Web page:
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Fitness consequences of the combined effects of veterinary and agricultural pesticides on a non-target insect


Mahdjoub, Hayat; Blanckenhorn, Wolf U; Lüpold, Stefan; Roy, Jeannine; Gourgoulianni, Natalia; Khelifa, Rassim (2020). Fitness consequences of the combined effects of veterinary and agricultural pesticides on a non-target insect. Chemosphere, 250:126271.

Abstract

Pesticides and veterinary products that are globally used in farming against pests and parasites are known to impact non-target beneficial organisms. While most studies have tested the lethal and sub-lethal effects of single chemicals, species are exposed to multiple contaminants that might interact and exacerbate the toxic responses of life-history fitness components. Here we experimentally tested an ecotoxicological scenario that is likely to be widespread in nature, with non-target dung communities being exposed both to cattle parasiticides during the larval stage and to agricultural insecticides during their adult life. We assessed the independent and combined consumptive effects of varying ivermectin and spinosad concentration on juvenile life-history and adult reproductive traits of the widespread yellow dung fly (Scathophaga stercoraria; Diptera: Scathophagidae). Larval exposure to ivermectin prolonged development time and reduced egg-to-adult survival, body size, and the magnitude of the male-biased sexual size dimorphism. The consumption by the predatory adult flies of spinosad-contaminated prey showed an additional, independent (from ivermectin) negative effect on female clutch size, and subsequent egg hatching success, but not on the body size and sexual size dimorphism of their surviving offspring. However, there were interactive synergistic effects of both contaminants on offspring emergence and body size. Our results document adverse effects of the combination of different chemicals on fitness components of a dung insect, highlighting transgenerational effects of adult exposure to contaminants for their offspring. These findings suggest that ecotoxicological tests should consider the combination of different contaminants for more accurate eco-assessments.

Abstract

Pesticides and veterinary products that are globally used in farming against pests and parasites are known to impact non-target beneficial organisms. While most studies have tested the lethal and sub-lethal effects of single chemicals, species are exposed to multiple contaminants that might interact and exacerbate the toxic responses of life-history fitness components. Here we experimentally tested an ecotoxicological scenario that is likely to be widespread in nature, with non-target dung communities being exposed both to cattle parasiticides during the larval stage and to agricultural insecticides during their adult life. We assessed the independent and combined consumptive effects of varying ivermectin and spinosad concentration on juvenile life-history and adult reproductive traits of the widespread yellow dung fly (Scathophaga stercoraria; Diptera: Scathophagidae). Larval exposure to ivermectin prolonged development time and reduced egg-to-adult survival, body size, and the magnitude of the male-biased sexual size dimorphism. The consumption by the predatory adult flies of spinosad-contaminated prey showed an additional, independent (from ivermectin) negative effect on female clutch size, and subsequent egg hatching success, but not on the body size and sexual size dimorphism of their surviving offspring. However, there were interactive synergistic effects of both contaminants on offspring emergence and body size. Our results document adverse effects of the combination of different chemicals on fitness components of a dung insect, highlighting transgenerational effects of adult exposure to contaminants for their offspring. These findings suggest that ecotoxicological tests should consider the combination of different contaminants for more accurate eco-assessments.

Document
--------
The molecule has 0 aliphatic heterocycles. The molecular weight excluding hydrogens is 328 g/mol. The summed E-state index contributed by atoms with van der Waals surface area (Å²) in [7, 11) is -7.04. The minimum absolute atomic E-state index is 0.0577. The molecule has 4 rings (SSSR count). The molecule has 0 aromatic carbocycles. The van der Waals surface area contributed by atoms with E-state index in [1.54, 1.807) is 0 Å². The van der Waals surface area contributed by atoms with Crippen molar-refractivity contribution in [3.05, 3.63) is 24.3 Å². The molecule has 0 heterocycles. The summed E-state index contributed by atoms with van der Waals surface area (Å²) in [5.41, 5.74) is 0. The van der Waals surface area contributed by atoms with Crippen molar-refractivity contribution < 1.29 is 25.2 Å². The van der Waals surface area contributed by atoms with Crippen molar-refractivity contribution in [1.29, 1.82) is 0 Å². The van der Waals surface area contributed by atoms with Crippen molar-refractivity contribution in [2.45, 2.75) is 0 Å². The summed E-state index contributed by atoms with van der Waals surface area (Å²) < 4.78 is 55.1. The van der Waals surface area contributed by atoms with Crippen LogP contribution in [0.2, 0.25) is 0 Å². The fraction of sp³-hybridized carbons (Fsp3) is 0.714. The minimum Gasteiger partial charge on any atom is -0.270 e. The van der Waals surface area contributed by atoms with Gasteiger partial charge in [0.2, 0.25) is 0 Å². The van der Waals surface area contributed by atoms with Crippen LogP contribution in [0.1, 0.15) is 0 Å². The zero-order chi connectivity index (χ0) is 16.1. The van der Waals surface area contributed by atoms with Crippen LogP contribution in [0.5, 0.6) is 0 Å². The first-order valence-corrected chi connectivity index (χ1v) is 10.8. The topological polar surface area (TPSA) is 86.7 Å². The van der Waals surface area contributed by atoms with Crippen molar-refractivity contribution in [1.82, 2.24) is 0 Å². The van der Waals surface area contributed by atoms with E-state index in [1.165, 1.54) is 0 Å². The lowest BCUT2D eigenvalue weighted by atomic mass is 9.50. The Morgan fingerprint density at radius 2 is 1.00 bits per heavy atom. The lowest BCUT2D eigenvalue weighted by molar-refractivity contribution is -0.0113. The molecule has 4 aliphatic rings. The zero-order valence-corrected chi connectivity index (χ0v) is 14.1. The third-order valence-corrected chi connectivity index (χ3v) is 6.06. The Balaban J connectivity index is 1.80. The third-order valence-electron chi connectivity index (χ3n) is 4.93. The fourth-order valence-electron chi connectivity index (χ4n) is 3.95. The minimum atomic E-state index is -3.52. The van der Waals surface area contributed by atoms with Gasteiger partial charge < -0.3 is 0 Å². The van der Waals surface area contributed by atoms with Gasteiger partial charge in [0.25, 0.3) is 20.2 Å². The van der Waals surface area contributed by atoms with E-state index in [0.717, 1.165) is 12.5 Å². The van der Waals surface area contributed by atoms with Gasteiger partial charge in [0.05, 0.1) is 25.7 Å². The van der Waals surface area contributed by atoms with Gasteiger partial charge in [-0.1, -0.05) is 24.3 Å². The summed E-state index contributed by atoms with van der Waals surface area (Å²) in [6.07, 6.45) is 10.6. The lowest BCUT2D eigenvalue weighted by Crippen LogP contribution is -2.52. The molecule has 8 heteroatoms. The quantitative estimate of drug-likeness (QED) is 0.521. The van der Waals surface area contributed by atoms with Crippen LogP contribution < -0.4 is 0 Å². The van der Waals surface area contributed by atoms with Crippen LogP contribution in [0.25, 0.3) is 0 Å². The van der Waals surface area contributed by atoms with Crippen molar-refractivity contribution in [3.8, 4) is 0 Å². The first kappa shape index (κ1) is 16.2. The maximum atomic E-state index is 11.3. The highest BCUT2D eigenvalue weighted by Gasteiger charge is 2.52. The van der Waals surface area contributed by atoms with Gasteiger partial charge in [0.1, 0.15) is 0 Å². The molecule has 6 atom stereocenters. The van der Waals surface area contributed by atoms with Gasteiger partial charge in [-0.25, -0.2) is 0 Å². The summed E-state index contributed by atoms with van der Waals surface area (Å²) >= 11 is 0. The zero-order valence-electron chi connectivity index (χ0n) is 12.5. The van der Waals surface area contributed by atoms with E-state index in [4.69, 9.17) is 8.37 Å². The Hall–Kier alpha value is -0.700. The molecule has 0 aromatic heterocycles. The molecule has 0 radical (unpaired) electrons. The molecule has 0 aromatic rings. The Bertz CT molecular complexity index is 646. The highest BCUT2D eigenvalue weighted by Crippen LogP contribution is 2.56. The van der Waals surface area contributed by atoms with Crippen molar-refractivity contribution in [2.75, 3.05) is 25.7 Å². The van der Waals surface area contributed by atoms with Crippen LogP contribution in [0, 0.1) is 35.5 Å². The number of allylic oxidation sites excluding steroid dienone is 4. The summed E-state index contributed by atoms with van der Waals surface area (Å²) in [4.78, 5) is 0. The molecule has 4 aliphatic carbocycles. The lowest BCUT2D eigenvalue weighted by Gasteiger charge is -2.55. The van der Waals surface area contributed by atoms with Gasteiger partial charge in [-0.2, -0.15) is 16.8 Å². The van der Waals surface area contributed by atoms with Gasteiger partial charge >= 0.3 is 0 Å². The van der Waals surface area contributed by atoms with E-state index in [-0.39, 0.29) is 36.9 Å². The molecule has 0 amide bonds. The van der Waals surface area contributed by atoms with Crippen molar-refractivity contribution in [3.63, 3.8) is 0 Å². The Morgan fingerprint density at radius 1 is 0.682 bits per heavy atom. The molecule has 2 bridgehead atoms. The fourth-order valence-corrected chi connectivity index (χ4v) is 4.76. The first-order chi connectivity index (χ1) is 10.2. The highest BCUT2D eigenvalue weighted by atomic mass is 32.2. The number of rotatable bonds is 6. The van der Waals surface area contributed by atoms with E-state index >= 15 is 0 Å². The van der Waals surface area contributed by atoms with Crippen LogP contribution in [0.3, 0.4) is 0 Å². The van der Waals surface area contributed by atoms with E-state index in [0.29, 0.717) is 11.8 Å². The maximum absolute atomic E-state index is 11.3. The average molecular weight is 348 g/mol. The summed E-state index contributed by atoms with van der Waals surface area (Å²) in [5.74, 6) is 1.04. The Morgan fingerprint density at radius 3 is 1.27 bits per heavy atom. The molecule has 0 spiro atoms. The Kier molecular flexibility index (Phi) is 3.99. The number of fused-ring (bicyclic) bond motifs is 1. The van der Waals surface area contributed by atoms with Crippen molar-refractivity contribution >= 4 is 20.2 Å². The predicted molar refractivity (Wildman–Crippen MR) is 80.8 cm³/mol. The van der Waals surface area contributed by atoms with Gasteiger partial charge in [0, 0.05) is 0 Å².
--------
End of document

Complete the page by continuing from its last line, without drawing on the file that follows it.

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Additional indexing

Item Type:Journal Article, refereed, original work
Communities & Collections:07 Faculty of Science > Institute of Evolutionary Biology and Environmental Studies
Dewey Decimal Classification:570 Life sciences; biology
590 Animals (Zoology)
Scopus Subject Areas:Physical Sciences > Environmental Engineering
Physical Sciences > Environmental Chemistry
Physical Sciences > General Chemistry
Physical Sciences > Pollution
Physical Sciences > Health, Toxicology and Mutagenesis
Uncontrolled Keywords:General Chemistry, Environmental Chemistry, General Medicine
Language:English
Date:1 July 2020
Deposited On:22 Sep 2020 10:17
Last Modified:17 Dec 2020 12:50
Publisher:Elsevier
ISSN:0045-6535
OA Status:Green
Publisher DOI:https://doi.org/10.1016/j.chemosphere.2020.126271
Project Information:
  • : FunderSNSF
  • : Grant IDPP00P3_170669
  • : Project TitleGenetic variation in quality and sexual selection on condition-dependent traits
  • : FunderSNSF
  • : Grant IDP2ZHP2_175028
  • : Project TitleThe effects of global warming and urbanization on the distribution of dragonflies and damselflies
  • : FunderSNSF
  • : Grant ID31003A_176055
  • : Project TitleComparative evolutionary genomic analysis of widespread dung flies (Sepsidae; Scathophaga stercoraria): phenological differentiation and speciation
  • : FunderSNSF
  • : Grant IDPP00P3_170669
  • : Project TitleGenetic variation in quality and sexual selection on condition-dependent traits
  • : FunderSNSF
  • : Grant IDP2ZHP2_175028
  • : Project TitleThe effects of global warming and urbanization on the distribution of dragonflies and damselflies
  • : FunderSNSF
  • : Grant ID31003A_176055
  • : Project TitleComparative evolutionary genomic analysis of widespread dung flies (Sepsidae; Scathophaga stercoraria): phenological differentiation and speciation

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